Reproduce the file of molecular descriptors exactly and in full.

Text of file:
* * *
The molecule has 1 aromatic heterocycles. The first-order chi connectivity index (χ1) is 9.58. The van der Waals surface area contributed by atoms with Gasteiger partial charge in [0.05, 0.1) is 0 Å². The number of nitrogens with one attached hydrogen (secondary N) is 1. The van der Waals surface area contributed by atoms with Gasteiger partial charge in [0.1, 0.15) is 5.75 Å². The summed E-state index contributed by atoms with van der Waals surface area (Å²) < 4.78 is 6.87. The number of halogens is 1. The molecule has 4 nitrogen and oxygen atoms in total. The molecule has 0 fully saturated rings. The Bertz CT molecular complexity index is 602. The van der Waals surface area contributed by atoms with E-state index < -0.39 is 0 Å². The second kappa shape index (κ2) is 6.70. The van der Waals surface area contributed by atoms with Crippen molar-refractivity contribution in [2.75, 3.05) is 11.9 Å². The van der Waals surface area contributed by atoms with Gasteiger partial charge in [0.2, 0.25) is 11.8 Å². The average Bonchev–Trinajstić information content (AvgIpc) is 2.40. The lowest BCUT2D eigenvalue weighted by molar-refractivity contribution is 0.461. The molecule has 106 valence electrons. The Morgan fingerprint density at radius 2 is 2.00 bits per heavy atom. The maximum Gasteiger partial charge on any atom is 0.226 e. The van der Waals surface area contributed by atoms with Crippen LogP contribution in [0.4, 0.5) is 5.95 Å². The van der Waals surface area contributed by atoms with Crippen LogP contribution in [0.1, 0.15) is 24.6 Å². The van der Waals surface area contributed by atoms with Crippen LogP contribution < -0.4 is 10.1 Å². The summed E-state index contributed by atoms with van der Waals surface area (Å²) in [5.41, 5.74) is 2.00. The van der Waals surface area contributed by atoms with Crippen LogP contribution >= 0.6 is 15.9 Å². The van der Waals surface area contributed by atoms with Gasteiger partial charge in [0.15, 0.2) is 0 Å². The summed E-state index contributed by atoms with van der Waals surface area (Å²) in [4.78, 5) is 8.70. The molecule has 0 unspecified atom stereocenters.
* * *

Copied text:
The molecule has 1 aromatic heterocycles. The first-order chi connectivity index (χ1) is 9.58. The van der Waals surface area contributed by atoms with Gasteiger partial charge in [0.05, 0.1) is 0 Å². The number of nitrogens with one attached hydrogen (secondary N) is 1. The van der Waals surface area contributed by atoms with Gasteiger partial charge in [0.1, 0.15) is 5.75 Å². The summed E-state index contributed by atoms with van der Waals surface area (Å²) < 4.78 is 6.87. The number of halogens is 1. The molecule has 4 nitrogen and oxygen atoms in total. The molecule has 0 fully saturated rings. The Bertz CT molecular complexity index is 602. The van der Waals surface area contributed by atoms with E-state index < -0.39 is 0 Å². The second kappa shape index (κ2) is 6.70. The van der Waals surface area contributed by atoms with Crippen molar-refractivity contribution in [2.75, 3.05) is 11.9 Å². The van der Waals surface area contributed by atoms with Gasteiger partial charge in [0.2, 0.25) is 11.8 Å². The average Bonchev–Trinajstić information content (AvgIpc) is 2.40. The lowest BCUT2D eigenvalue weighted by molar-refractivity contribution is 0.461. The molecule has 106 valence electrons. The Morgan fingerprint density at radius 2 is 2.00 bits per heavy atom. The maximum Gasteiger partial charge on any atom is 0.226 e. The van der Waals surface area contributed by atoms with Crippen LogP contribution in [0.4, 0.5) is 5.95 Å². The van der Waals surface area contributed by atoms with Crippen LogP contribution in [0.1, 0.15) is 24.6 Å². The van der Waals surface area contributed by atoms with Crippen LogP contribution < -0.4 is 10.1 Å². The summed E-state index contributed by atoms with van der Waals surface area (Å²) in [5.41, 5.74) is 2.00. The van der Waals surface area contributed by atoms with Crippen LogP contribution >= 0.6 is 15.9 Å². The van der Waals surface area contributed by atoms with Gasteiger partial charge in [0.15, 0.2) is 0 Å². The summed E-state index contributed by atoms with van der Waals surface area (Å²) in [4.78, 5) is 8.70. The molecule has 0 unspecified atom stereocenters.